1. Steven G. Smith says:

    We all need magic in our lives. Not exploring wondrous things and then it’s over, back to real life with no wonder or magic. I don’t believe that we were meant to have lives with no imagination, no wondering about other possibilities. I love nature and grew up exploring the woods with my dog and fishing until it was dark , then finally going home. Most people don’t see the birds, animals and various creatures around them because they don’t know how to look at them. That was my escape from a abusive relationship with my step dad as I was growing up. Much later I finally understood what was going on during that time when I saw the movie Country about a man losing his farm and lashing out at his son. Then I understood and was able to forgive him. But I will always love the beauty in nature around me. I have written beings about all these things. Keep writing about wonder.

    • Yes, nature is as beautiful and soul-stirring as it’s always been, and God’s revelation of Himself through His creation is powerful. But as you say, many people have lost the ability to see that wonder, or don’t take the time to even look at it. And others live in situations where they have little or no access to nature, which makes it all the more important to put its beauty and God’s grace into words when we can. Thanks for your thoughtful comment.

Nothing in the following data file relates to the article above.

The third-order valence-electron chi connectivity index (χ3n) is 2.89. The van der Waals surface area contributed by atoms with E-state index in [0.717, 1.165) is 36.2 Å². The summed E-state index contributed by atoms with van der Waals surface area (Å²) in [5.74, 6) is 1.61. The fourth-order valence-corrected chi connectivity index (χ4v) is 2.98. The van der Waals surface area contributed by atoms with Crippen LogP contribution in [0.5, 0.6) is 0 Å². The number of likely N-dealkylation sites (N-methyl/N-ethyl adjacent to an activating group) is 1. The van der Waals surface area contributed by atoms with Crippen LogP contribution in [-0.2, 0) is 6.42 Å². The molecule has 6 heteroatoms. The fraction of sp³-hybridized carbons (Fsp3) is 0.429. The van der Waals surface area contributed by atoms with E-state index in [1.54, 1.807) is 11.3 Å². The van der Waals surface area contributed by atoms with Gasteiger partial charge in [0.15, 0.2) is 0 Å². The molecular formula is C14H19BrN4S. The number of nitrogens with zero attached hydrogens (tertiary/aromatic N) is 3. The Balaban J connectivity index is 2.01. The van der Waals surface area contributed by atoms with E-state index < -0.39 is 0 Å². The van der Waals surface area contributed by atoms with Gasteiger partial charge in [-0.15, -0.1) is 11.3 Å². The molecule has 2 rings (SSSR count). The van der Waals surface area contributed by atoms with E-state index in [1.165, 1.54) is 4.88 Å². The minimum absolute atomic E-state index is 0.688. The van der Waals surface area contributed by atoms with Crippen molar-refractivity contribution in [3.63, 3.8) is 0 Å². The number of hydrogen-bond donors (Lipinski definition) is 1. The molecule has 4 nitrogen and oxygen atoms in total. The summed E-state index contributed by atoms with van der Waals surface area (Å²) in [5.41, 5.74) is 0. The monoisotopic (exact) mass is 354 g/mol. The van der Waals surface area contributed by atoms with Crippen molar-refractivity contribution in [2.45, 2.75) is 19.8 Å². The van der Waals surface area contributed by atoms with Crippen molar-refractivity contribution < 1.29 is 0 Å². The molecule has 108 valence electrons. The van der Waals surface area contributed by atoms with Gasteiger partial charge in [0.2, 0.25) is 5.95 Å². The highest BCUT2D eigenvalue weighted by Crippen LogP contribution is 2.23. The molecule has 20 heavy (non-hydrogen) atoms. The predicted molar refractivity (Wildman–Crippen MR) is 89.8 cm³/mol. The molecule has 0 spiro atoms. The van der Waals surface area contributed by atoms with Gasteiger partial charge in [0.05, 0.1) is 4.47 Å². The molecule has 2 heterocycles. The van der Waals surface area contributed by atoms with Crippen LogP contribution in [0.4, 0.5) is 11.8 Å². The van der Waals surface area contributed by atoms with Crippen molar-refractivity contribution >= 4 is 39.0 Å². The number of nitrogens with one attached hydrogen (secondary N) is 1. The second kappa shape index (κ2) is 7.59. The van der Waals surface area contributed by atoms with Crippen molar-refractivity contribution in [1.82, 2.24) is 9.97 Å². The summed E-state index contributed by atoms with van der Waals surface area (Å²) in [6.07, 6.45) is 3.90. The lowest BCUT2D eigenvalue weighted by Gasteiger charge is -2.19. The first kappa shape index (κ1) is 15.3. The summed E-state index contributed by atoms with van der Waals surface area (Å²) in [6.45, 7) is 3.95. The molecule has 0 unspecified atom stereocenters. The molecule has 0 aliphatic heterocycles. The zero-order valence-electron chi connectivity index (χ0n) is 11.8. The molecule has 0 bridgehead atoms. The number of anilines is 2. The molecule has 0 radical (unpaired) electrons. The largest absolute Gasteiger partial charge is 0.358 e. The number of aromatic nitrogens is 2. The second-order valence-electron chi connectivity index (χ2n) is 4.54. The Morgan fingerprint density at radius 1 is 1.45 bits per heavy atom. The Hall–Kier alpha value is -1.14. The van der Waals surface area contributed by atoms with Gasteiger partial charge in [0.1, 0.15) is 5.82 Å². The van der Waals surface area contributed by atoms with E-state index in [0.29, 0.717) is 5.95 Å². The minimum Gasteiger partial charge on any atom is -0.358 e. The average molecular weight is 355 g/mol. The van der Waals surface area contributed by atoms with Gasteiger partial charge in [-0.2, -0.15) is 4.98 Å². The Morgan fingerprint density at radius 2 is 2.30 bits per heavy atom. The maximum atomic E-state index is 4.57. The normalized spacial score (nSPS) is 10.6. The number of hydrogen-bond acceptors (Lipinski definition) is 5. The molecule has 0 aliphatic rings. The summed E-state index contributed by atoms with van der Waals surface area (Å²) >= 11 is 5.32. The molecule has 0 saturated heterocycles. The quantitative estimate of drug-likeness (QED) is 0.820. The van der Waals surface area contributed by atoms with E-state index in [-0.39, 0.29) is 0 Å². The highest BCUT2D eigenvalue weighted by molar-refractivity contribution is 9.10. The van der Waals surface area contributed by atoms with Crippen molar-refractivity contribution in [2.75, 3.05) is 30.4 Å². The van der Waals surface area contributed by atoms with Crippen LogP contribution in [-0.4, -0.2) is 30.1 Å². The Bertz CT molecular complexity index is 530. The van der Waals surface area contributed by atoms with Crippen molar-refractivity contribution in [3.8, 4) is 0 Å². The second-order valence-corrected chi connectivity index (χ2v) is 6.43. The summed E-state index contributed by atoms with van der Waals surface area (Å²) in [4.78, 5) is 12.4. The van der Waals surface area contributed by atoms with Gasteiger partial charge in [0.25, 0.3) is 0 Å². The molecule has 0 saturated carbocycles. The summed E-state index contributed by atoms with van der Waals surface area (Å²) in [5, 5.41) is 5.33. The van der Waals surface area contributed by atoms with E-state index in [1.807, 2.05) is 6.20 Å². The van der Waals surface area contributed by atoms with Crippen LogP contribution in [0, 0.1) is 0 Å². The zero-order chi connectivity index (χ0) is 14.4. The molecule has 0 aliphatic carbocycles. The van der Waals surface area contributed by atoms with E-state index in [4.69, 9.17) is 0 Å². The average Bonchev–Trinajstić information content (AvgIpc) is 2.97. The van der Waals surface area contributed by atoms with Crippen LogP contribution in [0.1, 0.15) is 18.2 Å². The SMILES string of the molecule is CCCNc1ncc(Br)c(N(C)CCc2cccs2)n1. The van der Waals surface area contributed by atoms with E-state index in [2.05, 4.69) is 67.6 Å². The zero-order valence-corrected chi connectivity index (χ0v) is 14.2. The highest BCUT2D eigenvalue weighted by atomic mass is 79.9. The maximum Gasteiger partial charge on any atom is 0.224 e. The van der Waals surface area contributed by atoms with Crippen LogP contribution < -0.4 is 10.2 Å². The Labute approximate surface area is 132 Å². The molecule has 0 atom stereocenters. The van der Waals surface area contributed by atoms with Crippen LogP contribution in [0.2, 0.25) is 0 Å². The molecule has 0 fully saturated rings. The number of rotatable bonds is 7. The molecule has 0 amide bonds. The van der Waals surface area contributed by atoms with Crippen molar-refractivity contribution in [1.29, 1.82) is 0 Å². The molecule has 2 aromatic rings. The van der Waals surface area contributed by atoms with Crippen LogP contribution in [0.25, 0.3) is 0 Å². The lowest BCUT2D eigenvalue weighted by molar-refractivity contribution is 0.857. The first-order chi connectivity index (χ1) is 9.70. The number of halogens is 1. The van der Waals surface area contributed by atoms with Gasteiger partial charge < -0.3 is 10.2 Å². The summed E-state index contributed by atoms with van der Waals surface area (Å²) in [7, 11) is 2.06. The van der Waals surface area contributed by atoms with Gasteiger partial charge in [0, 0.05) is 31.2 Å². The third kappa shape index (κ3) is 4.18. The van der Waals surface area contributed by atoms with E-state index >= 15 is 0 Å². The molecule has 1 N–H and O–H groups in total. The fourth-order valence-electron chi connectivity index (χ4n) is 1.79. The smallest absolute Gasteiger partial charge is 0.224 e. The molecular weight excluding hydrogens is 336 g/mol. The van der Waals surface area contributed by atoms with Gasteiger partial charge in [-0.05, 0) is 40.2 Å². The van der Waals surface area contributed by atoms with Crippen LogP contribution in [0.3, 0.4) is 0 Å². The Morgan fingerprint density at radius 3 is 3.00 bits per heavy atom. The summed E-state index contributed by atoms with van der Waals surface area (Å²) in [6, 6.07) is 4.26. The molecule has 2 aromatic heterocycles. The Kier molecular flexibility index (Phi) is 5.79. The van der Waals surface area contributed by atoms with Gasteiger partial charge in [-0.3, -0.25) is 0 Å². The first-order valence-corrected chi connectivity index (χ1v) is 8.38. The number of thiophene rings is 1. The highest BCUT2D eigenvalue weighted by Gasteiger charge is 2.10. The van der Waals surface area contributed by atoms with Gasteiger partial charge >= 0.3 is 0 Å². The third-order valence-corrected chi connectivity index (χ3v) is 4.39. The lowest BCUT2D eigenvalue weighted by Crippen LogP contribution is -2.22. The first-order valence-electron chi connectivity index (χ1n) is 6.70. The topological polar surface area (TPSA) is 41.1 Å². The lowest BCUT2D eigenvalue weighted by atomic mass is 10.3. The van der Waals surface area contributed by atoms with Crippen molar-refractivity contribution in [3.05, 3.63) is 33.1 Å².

2. Jay DiNitto says:

    “There was a popular expectation that science would soon answer all humanity’s questions, leaving no room for mystery.”

    I think you’re closest to the mark with this observation here. Science fiction is displacing fantasy because the technology has become so ubiquitous and far-reaching in stories that it simply replaces the practical need for magic systems.

    As you said, it’s a testament to how some authors regard the future of science. I don’t buy into this idea, as science is a product of the mind, and overtly-powerful comes too close to idolatry, whether or not the technology is possible or not.

    There’s room for high-tech and magical elements. Outside of books, there are some anime and manga series that do it well.

    • I don’t think science fiction is displacing fantasy — it’s the opposite way around in the YA market, for instance, where SF is a tough sell but high fantasy has just gone through a boom. SF and Fantasy do different things and scratch different imaginative itches, so I don’t see technology as likely to replace magic systems in fiction now any more than it has in the past. But I think the writers of the 70’s and 80’s definitely feared that such a thing would happen and were reacting to that. Thanks for your comment!

What say you?